Review: The Women of Troy, by Pat Barker
Here we go - this will be a speedy one, I think, because ultimately this isn't a book that's going to sit with me long, or that I'll think about much longer, or revisit or recommend to other people to read, I think.
So why isn't it tagged as a bad book, I hear you ask? Well, because it's not bad per se. It's just kind of... there.
This is the follow-up to Pat Barker's absolutely smash-hit success The Silence of the Girls, and tells the story of what happens to the women taken as slaves by the victorious Greek fighters after the fall of Troy and the death of Achilles. The main POV character, and main first-person narrator, is still Briseis, the slave girl who in The Iliad is at the heart of the rift between Achilles and Agamemnon in the last few years of the siege. The one thing I do really like about Barker's mythical retellings is that she, unlike some other authors (Helen Morales, glaring at you quite pointedly), is that she doesn't assume that her readers are coming in with no foreknowledge of Greek myths and stories - she accepts as a given that you know what the story of the Trojan War is, so you don't lose a lot of narrative space or dialogue time in explaining a backstory and a context that, really, should be an educational shorthand (insert impassioned plea for retaining classics and history and literature in the standard school curriculum here. But I also think everyone should learn Latin and at least two living foreign languages in school, so, yes, I'm aware, I am an elitist snob, we can move on now).
My main gripe about this book was the same problems I picked up on in the first one - this book is supposedly about the women who lose their voices and whatever little agency they had when their menfolk all got brutally slaughtered and their home conquered. They go from positions of limited power and influence to, all of a sudden, not even being considered people, and so this is a novel that's supposed to tell the story of an aftermath from the point of the view of the least of the victims - so why, why, are there so many POV chapters from the men? Why is one of the central male characters, who is actually more relevant to the plot than the first-person narrator even is, Pyrrhus of all people? Why do Cassandra and Andromache and Hecuba have only a single-digit lines of dialogue between them? Why are we getting just another run-of-the-mill Trojan War retelling from the point of view of a victorious Greek fighter? We've had those so many times before and quite frankly, Madeleine Miller does it better.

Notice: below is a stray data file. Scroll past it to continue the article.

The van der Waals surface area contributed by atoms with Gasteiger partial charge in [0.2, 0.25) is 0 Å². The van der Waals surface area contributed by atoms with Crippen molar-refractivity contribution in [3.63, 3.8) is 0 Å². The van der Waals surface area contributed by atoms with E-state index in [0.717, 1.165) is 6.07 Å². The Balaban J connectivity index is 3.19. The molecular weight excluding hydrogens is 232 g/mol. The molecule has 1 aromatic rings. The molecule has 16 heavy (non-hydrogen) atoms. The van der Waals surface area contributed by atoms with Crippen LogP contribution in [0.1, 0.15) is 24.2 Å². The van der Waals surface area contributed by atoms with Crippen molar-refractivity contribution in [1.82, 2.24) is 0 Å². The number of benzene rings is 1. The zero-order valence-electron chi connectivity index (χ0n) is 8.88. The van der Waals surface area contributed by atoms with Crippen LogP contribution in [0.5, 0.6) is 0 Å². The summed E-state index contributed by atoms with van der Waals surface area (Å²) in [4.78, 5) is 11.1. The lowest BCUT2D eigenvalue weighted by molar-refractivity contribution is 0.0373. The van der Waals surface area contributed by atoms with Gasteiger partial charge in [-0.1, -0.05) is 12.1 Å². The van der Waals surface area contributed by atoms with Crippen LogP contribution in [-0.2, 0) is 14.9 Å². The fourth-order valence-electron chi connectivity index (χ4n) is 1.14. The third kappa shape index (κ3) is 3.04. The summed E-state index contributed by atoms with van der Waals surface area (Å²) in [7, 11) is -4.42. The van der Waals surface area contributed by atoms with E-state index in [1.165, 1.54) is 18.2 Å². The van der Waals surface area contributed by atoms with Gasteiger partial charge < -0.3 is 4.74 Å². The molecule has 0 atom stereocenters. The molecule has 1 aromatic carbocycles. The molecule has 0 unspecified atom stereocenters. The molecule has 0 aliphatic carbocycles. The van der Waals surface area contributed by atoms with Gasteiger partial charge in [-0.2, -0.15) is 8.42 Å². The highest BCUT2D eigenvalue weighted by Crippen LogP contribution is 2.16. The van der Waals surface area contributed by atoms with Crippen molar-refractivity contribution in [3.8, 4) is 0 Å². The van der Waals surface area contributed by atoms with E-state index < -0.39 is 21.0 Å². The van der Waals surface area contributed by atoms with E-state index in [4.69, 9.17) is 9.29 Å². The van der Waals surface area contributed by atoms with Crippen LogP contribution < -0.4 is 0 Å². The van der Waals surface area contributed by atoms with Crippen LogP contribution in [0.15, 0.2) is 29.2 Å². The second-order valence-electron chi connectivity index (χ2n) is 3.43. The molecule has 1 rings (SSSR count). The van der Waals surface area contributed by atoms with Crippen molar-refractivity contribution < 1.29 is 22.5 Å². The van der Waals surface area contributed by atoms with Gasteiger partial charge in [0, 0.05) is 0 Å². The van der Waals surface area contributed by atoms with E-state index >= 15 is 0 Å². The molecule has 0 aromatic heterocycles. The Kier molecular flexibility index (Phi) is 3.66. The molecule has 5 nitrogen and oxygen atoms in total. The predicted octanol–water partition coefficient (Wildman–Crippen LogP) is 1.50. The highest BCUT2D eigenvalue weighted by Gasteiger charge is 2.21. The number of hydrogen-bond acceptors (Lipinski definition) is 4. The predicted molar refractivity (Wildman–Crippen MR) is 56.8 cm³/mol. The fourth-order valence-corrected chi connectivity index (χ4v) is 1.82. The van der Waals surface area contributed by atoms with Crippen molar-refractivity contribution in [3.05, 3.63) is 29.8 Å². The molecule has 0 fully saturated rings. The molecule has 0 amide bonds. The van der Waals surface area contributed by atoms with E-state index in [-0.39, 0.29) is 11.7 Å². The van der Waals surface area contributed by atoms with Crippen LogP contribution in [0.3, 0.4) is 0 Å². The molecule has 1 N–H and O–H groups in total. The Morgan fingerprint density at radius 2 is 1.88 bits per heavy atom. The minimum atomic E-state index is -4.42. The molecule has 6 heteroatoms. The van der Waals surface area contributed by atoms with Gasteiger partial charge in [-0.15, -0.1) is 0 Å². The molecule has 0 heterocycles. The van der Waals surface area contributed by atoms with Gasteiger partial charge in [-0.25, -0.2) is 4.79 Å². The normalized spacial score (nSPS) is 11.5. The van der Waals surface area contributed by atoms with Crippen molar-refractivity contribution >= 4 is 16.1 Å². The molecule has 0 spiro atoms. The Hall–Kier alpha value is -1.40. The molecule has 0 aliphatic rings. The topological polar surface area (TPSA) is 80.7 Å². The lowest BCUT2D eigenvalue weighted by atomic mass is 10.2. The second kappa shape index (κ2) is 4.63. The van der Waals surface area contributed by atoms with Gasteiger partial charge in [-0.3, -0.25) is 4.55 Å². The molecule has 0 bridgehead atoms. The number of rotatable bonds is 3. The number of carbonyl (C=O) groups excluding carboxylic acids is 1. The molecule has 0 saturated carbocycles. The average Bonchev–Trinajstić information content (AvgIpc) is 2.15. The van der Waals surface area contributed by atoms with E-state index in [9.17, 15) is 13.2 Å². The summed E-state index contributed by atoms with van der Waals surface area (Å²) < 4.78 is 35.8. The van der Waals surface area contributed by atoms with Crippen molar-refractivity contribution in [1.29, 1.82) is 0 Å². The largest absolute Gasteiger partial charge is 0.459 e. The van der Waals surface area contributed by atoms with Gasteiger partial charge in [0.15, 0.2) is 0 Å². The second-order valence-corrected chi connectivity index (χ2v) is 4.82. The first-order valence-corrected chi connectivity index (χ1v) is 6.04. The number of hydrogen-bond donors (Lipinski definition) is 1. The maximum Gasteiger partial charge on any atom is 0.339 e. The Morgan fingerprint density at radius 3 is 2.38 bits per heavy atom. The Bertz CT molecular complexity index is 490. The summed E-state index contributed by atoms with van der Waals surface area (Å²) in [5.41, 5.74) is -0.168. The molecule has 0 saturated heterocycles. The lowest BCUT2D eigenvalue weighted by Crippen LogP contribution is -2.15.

Also I'm not quite sure what the story was supposed to tell - maybe that's because I didn't read this book in one go, but rather kept dipping in and out and reading a couple of chapters after I finished other books, but the plot never seemed much beyond Briseis not wanting to be pregnant with Achilles's baby (which, to be fair to her, I do completely understand) and thinking that her fellow slavewomen are being stupid and not strategic enough. And the shifts in POV chapters didn't really make sense, which had the added benefit of creating new characters that needed to be parcelled off and storylines wrapped up artificially in the last chapter.
Also, what the fuck was that ending? It was both weird and anti-climactic, and nobody ever faced any consequences for the actions they had undertaken throughout the novel. That might have been the point, that the powerful can do what they want and nobody can ever hold them to account, but if that had been Barker's point then I really wish it had been made more deliberately clear, instead of feeling like an accident of the storytelling.
Honestly, I'd say give this one a pass - stick to Madeleine Miller. And I don't think I'll be picking up any more of Barker's myth retellings in the future, since she doesn't actually centre the women or their stories she's saying she's reclaiming.